FUD or Fear, Uncertainty and Doubt is an often used marketing tactic, and not only within the information security industry. Exaggerating risks, presenting risks without substantiating factors and citing flaky supporting evidence are three of the most common tactics used. By spreading FUD, users often believe they need to buy something now to prevent imminent risks. FUD also paints a distorted pictures of threats and scenarios. How are we able to make an accurate assessment of a perceived risk such as an emerging threat?

Critical thinking. Imagine the following simple example, “Senior analysts reported a year on year increase of up to 30% on attempted security breaches.”

1. WHICH and HOW MANY senior analysts, analysing WHAT data and working for WHOM?
2. HOW is “year on year” measured? January to December? A Company’s accounting or reporting year?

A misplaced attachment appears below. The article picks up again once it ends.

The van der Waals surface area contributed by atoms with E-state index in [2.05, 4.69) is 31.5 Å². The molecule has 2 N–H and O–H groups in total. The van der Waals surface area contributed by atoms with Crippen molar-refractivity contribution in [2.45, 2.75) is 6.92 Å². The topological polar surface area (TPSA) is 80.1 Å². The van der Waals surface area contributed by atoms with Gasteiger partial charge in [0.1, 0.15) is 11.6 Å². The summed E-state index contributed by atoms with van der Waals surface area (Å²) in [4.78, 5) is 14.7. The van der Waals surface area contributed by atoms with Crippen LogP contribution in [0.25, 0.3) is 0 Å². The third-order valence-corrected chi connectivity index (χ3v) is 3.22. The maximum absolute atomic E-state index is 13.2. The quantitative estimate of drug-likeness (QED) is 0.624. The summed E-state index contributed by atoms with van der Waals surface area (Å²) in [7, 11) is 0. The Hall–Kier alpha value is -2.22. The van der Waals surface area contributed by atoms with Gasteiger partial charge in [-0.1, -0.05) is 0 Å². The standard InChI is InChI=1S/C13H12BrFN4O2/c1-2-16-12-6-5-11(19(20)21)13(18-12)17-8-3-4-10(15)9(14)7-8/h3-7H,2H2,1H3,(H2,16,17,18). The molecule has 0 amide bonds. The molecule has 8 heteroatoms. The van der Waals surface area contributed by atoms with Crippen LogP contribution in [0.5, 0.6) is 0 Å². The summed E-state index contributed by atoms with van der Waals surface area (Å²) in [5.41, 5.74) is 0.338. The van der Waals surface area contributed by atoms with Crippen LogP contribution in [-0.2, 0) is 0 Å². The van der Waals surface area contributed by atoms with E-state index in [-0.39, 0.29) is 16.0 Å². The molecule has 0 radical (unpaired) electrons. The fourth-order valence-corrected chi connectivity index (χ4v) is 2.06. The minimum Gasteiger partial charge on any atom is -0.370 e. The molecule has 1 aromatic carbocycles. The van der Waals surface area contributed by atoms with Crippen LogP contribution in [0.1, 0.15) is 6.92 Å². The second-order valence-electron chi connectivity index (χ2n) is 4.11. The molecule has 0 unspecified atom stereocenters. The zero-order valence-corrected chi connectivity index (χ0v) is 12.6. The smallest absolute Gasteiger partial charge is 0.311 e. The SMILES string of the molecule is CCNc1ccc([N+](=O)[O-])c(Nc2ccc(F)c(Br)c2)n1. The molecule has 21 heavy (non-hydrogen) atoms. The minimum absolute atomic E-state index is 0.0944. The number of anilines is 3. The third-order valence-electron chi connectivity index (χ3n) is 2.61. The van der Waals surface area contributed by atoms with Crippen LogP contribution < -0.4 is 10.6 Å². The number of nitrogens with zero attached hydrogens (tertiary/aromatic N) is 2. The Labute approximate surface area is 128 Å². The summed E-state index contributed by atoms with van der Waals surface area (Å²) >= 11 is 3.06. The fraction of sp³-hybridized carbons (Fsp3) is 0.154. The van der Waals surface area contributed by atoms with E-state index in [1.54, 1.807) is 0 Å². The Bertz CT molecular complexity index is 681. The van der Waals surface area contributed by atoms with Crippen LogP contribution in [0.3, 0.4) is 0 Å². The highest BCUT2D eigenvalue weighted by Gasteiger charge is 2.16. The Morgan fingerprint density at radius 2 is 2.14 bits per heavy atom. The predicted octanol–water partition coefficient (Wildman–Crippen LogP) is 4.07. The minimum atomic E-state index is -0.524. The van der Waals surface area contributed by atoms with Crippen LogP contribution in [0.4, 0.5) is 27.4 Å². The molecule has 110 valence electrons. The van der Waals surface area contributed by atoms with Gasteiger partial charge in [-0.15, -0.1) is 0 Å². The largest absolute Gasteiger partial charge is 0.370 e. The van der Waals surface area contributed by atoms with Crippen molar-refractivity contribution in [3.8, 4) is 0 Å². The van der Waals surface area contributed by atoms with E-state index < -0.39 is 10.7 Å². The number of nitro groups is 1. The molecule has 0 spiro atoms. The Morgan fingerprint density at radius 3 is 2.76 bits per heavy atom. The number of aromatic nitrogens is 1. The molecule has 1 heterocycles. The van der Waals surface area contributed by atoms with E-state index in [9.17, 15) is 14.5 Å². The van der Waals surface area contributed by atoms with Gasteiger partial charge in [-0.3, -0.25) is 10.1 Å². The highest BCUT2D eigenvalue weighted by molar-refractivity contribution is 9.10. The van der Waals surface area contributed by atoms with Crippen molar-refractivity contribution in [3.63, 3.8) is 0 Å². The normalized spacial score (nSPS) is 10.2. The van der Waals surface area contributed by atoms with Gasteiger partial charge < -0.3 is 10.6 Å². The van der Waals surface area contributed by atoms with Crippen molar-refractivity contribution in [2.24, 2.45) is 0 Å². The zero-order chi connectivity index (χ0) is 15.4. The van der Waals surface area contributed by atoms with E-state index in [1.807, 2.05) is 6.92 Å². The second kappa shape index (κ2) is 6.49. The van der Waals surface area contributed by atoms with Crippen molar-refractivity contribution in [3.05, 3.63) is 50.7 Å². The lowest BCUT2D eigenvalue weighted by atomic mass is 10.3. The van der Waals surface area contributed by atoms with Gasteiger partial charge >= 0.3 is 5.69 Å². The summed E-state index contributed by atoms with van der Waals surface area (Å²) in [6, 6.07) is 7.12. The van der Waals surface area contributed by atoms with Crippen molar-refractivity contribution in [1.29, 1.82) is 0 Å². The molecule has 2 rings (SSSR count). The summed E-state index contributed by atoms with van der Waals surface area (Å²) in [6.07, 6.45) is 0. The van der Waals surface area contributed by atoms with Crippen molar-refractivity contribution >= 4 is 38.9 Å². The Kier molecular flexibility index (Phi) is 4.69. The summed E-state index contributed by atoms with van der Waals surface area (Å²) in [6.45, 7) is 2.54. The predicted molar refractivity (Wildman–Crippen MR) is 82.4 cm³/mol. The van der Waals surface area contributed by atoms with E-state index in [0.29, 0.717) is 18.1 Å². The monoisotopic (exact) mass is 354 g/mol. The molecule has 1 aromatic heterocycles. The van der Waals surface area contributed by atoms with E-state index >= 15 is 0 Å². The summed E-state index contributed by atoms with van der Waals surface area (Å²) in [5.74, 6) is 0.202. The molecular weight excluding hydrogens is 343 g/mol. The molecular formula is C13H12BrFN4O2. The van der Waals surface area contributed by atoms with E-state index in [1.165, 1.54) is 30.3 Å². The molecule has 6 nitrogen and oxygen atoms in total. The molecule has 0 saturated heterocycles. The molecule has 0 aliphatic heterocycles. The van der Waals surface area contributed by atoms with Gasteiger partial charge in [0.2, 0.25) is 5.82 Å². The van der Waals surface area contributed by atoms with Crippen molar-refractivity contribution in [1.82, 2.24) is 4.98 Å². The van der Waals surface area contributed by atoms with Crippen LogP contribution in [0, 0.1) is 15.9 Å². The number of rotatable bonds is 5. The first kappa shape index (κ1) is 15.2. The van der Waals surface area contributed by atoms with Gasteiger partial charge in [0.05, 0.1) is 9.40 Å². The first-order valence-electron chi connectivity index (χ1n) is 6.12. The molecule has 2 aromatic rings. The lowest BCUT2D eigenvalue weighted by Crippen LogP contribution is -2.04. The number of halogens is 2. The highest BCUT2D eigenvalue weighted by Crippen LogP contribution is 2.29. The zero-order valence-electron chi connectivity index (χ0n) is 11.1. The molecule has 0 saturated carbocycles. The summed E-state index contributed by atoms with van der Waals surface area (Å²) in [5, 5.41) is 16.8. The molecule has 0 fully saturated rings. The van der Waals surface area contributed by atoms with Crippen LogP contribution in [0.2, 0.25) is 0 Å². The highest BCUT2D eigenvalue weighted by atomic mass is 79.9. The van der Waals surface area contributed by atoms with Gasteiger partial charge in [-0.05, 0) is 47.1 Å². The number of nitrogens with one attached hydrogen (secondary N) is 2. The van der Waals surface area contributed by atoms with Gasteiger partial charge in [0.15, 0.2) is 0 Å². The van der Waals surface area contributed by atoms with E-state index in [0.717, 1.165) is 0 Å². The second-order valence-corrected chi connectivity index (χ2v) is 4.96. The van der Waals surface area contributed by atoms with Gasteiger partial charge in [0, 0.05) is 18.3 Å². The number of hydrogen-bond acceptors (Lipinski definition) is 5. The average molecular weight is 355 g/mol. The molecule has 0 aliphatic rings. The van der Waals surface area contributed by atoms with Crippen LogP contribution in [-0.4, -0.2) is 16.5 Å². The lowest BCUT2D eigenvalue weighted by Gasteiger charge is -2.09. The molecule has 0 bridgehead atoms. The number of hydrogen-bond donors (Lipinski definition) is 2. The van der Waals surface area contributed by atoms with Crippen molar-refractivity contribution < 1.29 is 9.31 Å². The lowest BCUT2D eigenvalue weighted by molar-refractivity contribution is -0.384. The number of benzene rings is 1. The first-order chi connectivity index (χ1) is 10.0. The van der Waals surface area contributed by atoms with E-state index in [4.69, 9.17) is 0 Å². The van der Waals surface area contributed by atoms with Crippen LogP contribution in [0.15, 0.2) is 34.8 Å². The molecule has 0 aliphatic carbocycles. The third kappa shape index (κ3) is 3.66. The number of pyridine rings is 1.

3. “Up to 30%” is a largely meaningless statistic which can be rewritten to be, “Somewhere between 0 and 30%”
4. WHAT is an “attempted security breach”? Who qualifies it? Who measures it? Who reports it and to whom?
5. WHAT type of “attempted security breach” was covered? Do these types apply to me?

FUD appears to be so rife in infosec – I’m not sure though. I believe that infosec types are naturally curious, critical thinkers and so the FUD stands out more. Our FUD is no more special than anyone else’s FUD found across global industries and marketing practices.